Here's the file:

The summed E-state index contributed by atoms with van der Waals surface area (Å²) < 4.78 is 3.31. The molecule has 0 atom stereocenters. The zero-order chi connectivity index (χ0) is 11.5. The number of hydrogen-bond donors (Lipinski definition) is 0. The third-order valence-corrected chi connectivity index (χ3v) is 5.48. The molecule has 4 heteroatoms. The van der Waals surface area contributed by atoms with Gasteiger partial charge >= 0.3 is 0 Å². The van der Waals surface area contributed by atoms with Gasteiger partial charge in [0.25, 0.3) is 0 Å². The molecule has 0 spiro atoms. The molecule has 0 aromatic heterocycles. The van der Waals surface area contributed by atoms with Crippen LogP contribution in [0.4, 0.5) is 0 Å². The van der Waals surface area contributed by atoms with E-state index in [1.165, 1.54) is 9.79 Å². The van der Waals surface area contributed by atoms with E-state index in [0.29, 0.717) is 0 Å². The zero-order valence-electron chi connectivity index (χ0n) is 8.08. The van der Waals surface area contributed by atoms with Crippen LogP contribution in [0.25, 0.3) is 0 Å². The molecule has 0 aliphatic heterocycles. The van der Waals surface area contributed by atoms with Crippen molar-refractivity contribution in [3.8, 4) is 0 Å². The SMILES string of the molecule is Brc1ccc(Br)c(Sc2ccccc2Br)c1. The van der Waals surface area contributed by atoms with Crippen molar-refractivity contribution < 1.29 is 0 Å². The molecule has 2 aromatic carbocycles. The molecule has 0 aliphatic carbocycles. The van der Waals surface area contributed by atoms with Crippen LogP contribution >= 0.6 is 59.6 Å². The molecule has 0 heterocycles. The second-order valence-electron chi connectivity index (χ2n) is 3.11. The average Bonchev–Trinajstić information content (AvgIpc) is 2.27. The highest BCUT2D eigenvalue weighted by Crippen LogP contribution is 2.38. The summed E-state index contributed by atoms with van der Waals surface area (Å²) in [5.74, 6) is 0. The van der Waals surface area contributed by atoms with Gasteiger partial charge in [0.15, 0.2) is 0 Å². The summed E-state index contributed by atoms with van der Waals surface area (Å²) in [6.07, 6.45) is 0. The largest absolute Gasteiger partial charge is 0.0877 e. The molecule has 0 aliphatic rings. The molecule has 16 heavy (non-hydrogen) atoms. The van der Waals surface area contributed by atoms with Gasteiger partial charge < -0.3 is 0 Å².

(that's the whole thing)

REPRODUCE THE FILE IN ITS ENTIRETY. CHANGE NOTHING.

The summed E-state index contributed by atoms with van der Waals surface area (Å²) < 4.78 is 3.31. The molecule has 0 atom stereocenters. The zero-order chi connectivity index (χ0) is 11.5. The number of hydrogen-bond donors (Lipinski definition) is 0. The third-order valence-corrected chi connectivity index (χ3v) is 5.48. The molecule has 4 heteroatoms. The van der Waals surface area contributed by atoms with Gasteiger partial charge >= 0.3 is 0 Å². The van der Waals surface area contributed by atoms with Gasteiger partial charge in [0.25, 0.3) is 0 Å². The molecule has 0 spiro atoms. The molecule has 0 aromatic heterocycles. The van der Waals surface area contributed by atoms with Crippen LogP contribution in [0.4, 0.5) is 0 Å². The van der Waals surface area contributed by atoms with E-state index in [1.165, 1.54) is 9.79 Å². The van der Waals surface area contributed by atoms with E-state index in [0.29, 0.717) is 0 Å². The zero-order valence-electron chi connectivity index (χ0n) is 8.08. The van der Waals surface area contributed by atoms with Crippen LogP contribution in [0.25, 0.3) is 0 Å². The molecule has 0 aliphatic heterocycles. The van der Waals surface area contributed by atoms with Crippen molar-refractivity contribution in [3.8, 4) is 0 Å². The SMILES string of the molecule is Brc1ccc(Br)c(Sc2ccccc2Br)c1. The van der Waals surface area contributed by atoms with Crippen molar-refractivity contribution < 1.29 is 0 Å². The molecule has 2 aromatic carbocycles. The molecule has 0 aliphatic carbocycles. The van der Waals surface area contributed by atoms with Crippen LogP contribution >= 0.6 is 59.6 Å². The molecule has 0 heterocycles. The second-order valence-electron chi connectivity index (χ2n) is 3.11. The average Bonchev–Trinajstić information content (AvgIpc) is 2.27. The highest BCUT2D eigenvalue weighted by Crippen LogP contribution is 2.38. The summed E-state index contributed by atoms with van der Waals surface area (Å²) in [5.74, 6) is 0. The van der Waals surface area contributed by atoms with Gasteiger partial charge in [0.15, 0.2) is 0 Å². The summed E-state index contributed by atoms with van der Waals surface area (Å²) in [6.07, 6.45) is 0. The largest absolute Gasteiger partial charge is 0.0877 e. The molecule has 0 aliphatic rings. The molecule has 16 heavy (non-hydrogen) atoms. The van der Waals surface area contributed by atoms with Gasteiger partial charge < -0.3 is 0 Å².